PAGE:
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  1. #1
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    Jun 2004
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    Question Table with many columns / some tables with some columns

    Hi,

    I'm planning the db-design for an online-game and ask myself, whether it is better to have one table with the player-id as key and very many data-fields or some tables each with only some data-fields.

    Using MySQL:
    Does it need longer to get a result from a table with many columns even if I specify the columns I need?
    Does an update-query need longer?

    Let's say there are 200 players online at one time, everybody sending one request per second and every request leads to data-manipulations in three tables / in one table with many columns:
    Can a normal web-server handle the higher number of queries resulting from the higher nunber of tables without a recognizable decrease of speed?

    [I'm using PHP and the PEAR-DataObject-Abstraction.]

    Thank you for your help!

    EDIT: Changed "rows" to "columns" (-> I'm German ... sorry for that )
    Last edited by Dummkopf; 06-24-04 at 08:40.

  2. #2
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    Dummkopf... Ja, richtig! Sorry, but this kid ain't buying that one, but I like the joke! Now, on to your questions.

    As a general rule you want to normalize data, meaning that you want more tables with fewer columns in each of them. You want to define a PK or Primary Key that will uniquely identify each row in your table, and make sure that every column in the table depends on that PK. If a column doesn't depend on the key, it belongs in another table.

    In a transactional environment like a game, normalization becomes more important than ever. The smaller I/O size, and more discreet data help performance. The logical structure helps the developer know where to get/put data.

    MySQL will deal with smaller rows faster than it will deal with larger ones. It will write them faster, and it will read them faster. As long as there are less than a few thousand tables, the normallized data will perform better in a transactional enviornment in nearly every case.

    -PatP

  3. #3
    Join Date
    Jun 2004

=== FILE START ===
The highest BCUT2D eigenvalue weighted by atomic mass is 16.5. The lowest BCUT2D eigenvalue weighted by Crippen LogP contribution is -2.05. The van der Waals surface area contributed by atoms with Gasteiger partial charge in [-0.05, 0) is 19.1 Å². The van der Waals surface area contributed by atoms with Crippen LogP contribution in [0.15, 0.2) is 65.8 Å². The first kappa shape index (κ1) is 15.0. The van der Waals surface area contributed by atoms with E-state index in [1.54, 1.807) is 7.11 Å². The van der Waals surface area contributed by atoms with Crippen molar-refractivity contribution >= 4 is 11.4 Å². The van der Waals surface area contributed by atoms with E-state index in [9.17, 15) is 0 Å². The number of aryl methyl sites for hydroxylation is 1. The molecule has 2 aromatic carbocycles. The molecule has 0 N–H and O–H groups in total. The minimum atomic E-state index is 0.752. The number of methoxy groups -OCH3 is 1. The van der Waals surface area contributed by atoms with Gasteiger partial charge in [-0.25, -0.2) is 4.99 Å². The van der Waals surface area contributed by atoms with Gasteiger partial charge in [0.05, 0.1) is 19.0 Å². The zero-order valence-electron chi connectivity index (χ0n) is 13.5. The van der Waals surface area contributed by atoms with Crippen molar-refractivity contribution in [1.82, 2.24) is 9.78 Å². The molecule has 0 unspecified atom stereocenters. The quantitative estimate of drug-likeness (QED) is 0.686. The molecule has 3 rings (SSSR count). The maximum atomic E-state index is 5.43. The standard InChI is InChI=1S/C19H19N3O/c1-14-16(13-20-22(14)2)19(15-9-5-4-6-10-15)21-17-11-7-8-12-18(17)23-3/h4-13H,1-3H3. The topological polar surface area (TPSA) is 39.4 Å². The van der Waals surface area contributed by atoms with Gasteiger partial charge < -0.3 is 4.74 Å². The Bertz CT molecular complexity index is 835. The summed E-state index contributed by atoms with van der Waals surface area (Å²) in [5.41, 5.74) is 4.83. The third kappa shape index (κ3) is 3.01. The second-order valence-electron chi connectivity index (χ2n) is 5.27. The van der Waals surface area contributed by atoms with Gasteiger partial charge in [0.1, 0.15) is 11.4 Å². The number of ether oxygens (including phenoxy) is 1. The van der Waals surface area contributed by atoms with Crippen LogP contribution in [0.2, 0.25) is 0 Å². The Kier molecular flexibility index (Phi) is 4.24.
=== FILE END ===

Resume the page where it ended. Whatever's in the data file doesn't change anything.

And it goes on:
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    3
    Thansk for your post!

    The data I mean does belong to the player-ID. But there are - let me lie - perhaps 200-300 columns.

    I could split these columns in logical groups - but these groups would have the player-ID as key, too.

    (ie:
    buildings:
    playerID
    houses
    houses_damage
    woodcutters
    woodcutters_damage
    etc.

    ressourcen:
    playerID
    wood
    stone
    thaelium
    etc.

    OR

    playerdata:
    playerID
    houses
    houses_damage
    woodcutters
    woodcutters_damage
    wood
    stone
    thaelium
    etc.)

    If I specify col1, col2 and col3 out of my huge table for a select-statement: Is this query (much) slower than against a table with less columns?

    (I thought the row was found with the key-value - no matter how many columns there are ...)
    Last edited by Dummkopf; 06-24-04 at 08:47.

  4. #4
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    As a general rule, the smaller rows can be found/manipulated/managed faster. The PK does in fact allow the row to be found, but due to the way that database engines work, smaller rows are generally faster. When you update a 200 byte wide row, you only have to move/write 200 bytes of data. When you update a 10000 byte row, you have to manipulate all 10000 bytes. Database engines usually work in pages of data. The more free space per page, the less like an update is to "split" a page.

    You best bet for getting a feel about how things will work is to try it. Set up a couple of scenarios, and try to do write/read/update cycles against them. See how they perform using your hardware and software. My guess is that more tables with fewer columns in each table will give you better overall performance, but you can test this so you don't have to take my opinion without trying it.

    -PatP

  5. #5
    Join Date
    Jun 2004
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    3
    I just wanted to know, whether there is a general rule to follow.

    I understand that a big row needs longer to be updated, but the other way I have to update two or three rows in different tables.

    I tried to group the data in a way that there is no need of complex joins etc., but I realized that it is just impossible.

    I guess that three select and three update queries need longer than one select and one update query against a "big" row.

    How much do joins slow the query? I could just join the small tables together depending on what I need in a certain situation.

  6. #6
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    Even with a dozen tables, MySQL should do fine. I know that you hit a limit with some of the database engines at around 70 tables, but even if MySQL only supported 10% of that it wouldn't be an issue.

    As I said, you can easily test this when you get to the point that you need to know. Without testing, I'd bet on more tables with fewer columns in each every time.

    -PatP

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